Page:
Golf tourism in Africa

Posted on May 12, 2017 12:00 am

Known as the nature’s most endowed continent, Africa boasts of diverse natural settings, famed for its hospitality industry, and home to more than five hundred golf courses with a wide variety of layouts and no doubt countries like South Africa, Mauritius and Tanzania wants to become Africa’€™s top golfing destination. Several countries are positioning themselves as a golfing destination under a new push by the tourism industry.Some of Africa’s top courses have teamed with Tourism agencies for the marketing drive, with hopes others will join in the future.Africa countries are well placed to tap into the tourism potential of golf and grab a bigger share of the multi-million dollar market.Golf is a hugely popular sport in African cities with around 3 million golfers playing on more than 1,000 different courses around Africa each year and, according to a report in 2016, contributing around $5 billion to Africa’s economy.South Africa currently boast six of the Africa’s top 20 courses, as well as many others which are located in iconic and distinctly African settings like Mauritius and Tanzania, which offer up real tourism potential. Some African countries definitely see an opportunity to build golf into the holiday experience, particularly by tapping into those overseas markets that love their golf.Relying on the quality of African golfing product alone is not enough to establish the continent as an international golf tourism destination.In order for African countries to establish themselves as one of the leading golf destinations, they must continue to drive the buzz that has been created around Africa in recent years.Successful marketing, promotion and distribution of African Golf product to the international market is vital if African countries are to gain a great share of the golf tourism market pie.Combining the marketing and distribution offered by various partnerships, African countries can establish Africa as one of the best truly great golfing destinations.Kenya and Nigeria recently added golf to the category of special interest tourism that will be further developed and promoted in a bid to attract foreign golfers. The number of golf tourists is not as many as regular tourists, but this is a niche high yield market.

Kenya and Nigeria are working with the private sector to upgrade their golf courses and participate in golf trade shows and regularly hold tournaments to promote their countries as golf destinations.The biggest challenge faced by golf tourism promoters is that very few courses have met international standards. However some of the courses are back-dropped by mountains like the golf course in Moshi Tanzania, oceans like Diani in Mombasa Kenya, lakes like Entebbe Golf Course in Uganda, forests like Karen Golf course and city skylines like Kampala Golf course, strengthening Africa’€™s position as a golf destination.According to data available, global golf tourism market is worth over US$25 billion and an estimated 6 million people travel overseas annually for the main purpose of playing golf. However, Africa only gets 1% of this. But with latest drive, African countries are poised to attract a good number of these golf travellers in the years to come with South Africa, Mauritius and Kenya expected to lead in raking in millions of dollars.In Kenya and South Africa, data available shows that each golfer spends between $3,000 to $6,000 during their golfing holiday in Kenya or South Africa, higher than a regular tourist who spends around $2,000.In one golf course your blogger is familiar with in South Africa, they hope to reach the target for this year because they are aggressively promoting it as a golf attraction whenever they participate in trade shows and provide incentives to several golf schools in and outside South Africa. In the case of the South African golf course they expect to bring in 400 golfers a month with a 15 percent increase year on year. One of the directors of the club who happens to be your blogger’s friend said that most of the customers were inbound leisure golfers from Asia and Europe. He said they are now seeing more interest from fellow African countries as a very big potential market and find they are interested in their club’s longer stay packages for 8 days on average with combination destinations. The hotel industry is also playing a vital role in helping African countries to jump on the golf tourism bandwagon and are collaborating with some of the best courses in order to deliver golf packages to the niche travellers. From your blogger’s fact findings, the market response is healthy with some travelers extending their stay just to play more golf.In some countries are even going an extra mile where they let any passenger bring their golf equipment at no extra charge, to attract more travelers. With some African countries being home to some of the finest courses, the future looks bright for golf tourism in the continent.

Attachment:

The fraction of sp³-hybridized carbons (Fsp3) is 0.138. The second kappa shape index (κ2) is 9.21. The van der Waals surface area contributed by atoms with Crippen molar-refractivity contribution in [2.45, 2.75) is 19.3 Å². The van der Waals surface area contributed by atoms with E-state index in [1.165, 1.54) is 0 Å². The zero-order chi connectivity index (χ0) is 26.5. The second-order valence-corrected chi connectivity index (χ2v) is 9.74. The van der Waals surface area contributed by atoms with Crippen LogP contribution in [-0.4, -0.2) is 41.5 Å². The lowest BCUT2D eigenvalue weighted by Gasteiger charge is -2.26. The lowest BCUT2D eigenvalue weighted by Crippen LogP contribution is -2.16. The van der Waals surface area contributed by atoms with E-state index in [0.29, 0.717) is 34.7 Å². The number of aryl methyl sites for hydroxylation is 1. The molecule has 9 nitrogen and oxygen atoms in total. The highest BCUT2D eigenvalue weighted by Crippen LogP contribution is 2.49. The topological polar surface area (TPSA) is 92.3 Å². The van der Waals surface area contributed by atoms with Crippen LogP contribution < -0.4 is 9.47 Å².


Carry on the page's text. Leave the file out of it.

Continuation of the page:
Contador Harrison